Outlaw: The Lives And Careers Of John Rechy By Charles Casillo (Advocate Books)
Outlaw: The Lives And Careers Of John Rechy

By Charles Casillo

(Advocate Books)

John Rechy, author of numerous novels including City Of Night and Numbers, was one of the first gay writers to gain widespread popularity and recognition. A legendarily narcissistic literary figure of the 20th century, most of his writing is an autobiographical recounting of his sex life, which was given tribute in the Village People's "YMCA."

Those who are familiar with his writing won't be surprised by the content of Charles Casillo's biography. It affirms Rechy's long career as a hustler in New York, New Orleans, San Francisco, and Los Angeles. What it adds is a closer scrutiny behind the butch, cocky image Rechy strove to emanate, armed with a pair of tight dick jeans and an open shirt.

Ultimately, Rechy was something of an imposter on the streets, hustling out of desire and not necessity. Casillo explores Rechy's dynamic of guilt and pleasure, and his use of hustling as an outlet, rarely motivated by the cash. Unlike the colorful, complicated characters that fill his books, Rechy would occasionally escape the hustling world, getting ordinary jobs and attending universities, while his pals on the street had no such option.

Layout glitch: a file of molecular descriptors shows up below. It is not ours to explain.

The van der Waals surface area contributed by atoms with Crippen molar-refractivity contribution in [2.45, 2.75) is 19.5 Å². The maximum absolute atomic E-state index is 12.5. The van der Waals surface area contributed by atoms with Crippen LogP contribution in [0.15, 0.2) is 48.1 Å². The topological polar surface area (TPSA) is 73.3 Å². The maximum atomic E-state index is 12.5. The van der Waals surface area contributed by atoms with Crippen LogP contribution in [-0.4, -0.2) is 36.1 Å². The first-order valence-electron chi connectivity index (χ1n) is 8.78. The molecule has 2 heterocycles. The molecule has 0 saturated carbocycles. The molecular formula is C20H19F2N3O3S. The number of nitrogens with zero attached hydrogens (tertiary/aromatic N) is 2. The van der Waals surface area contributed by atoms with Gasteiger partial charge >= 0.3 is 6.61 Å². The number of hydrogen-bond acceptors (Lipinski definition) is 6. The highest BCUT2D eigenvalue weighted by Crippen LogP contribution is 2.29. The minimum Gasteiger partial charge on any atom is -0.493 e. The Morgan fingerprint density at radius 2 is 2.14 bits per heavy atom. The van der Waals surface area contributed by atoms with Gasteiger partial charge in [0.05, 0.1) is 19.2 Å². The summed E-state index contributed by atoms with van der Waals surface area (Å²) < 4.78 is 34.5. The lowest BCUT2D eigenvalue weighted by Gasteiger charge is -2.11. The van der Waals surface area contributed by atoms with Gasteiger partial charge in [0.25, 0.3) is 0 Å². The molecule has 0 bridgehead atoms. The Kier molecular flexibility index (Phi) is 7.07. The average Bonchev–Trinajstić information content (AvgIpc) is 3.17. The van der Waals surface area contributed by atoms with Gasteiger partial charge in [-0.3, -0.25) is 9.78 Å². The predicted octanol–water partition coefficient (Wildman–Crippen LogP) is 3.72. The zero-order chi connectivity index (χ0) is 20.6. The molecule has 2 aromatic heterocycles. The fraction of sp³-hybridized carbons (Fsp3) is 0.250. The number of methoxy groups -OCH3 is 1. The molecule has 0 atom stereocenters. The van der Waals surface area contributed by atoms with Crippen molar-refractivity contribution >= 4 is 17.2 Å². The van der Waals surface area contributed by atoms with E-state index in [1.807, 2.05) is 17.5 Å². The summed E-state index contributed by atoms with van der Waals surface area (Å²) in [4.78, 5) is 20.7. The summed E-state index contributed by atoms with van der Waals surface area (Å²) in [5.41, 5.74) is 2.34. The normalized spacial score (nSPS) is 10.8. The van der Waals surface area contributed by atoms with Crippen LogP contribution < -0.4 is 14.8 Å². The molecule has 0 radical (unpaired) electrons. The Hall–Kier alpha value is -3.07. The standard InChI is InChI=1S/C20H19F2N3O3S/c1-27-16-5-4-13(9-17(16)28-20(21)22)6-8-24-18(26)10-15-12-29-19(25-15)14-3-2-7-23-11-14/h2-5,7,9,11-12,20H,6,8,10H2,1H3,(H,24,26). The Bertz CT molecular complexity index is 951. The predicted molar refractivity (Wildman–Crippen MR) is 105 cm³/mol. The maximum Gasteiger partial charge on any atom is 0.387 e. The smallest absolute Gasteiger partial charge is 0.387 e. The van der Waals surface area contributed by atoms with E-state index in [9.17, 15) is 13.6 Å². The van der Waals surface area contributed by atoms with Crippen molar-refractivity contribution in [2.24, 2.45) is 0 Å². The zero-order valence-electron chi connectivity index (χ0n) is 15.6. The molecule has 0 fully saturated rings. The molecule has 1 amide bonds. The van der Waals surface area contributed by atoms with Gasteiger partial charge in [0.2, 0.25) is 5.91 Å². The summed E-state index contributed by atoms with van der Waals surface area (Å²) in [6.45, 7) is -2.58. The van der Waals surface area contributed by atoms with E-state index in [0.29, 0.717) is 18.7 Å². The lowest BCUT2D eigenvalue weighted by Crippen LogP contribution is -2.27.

Despite the fact that the biography detracts a bit from the hip image of a genius street kid, it also fleshes out the difficulties he encountered as a homosexual, delving deep into the question of why Rechy was incapable of a relationship or even sex acts that he wasn't paid for. It also gives a nice illustration of the underground gay scenes and seedy bars during a pre-Stonewall era, when clubs were raided and being in drag was illegal.

The book also documents the culture of butch hustlers and the pervasive image of them as straight men doing it specifically for the money. Rechy and many others were drawn to it as a way to avoid confronting their homosexuality while simultaneously exercising it.

Basically, if there's an interest in the emotional complications of sexual identity, Outlaw is worth reading. However, if the wild side of Rechy's image is more appealing, his novels give a more animated simulation of his experiences on the street. MARJORIE SKINNER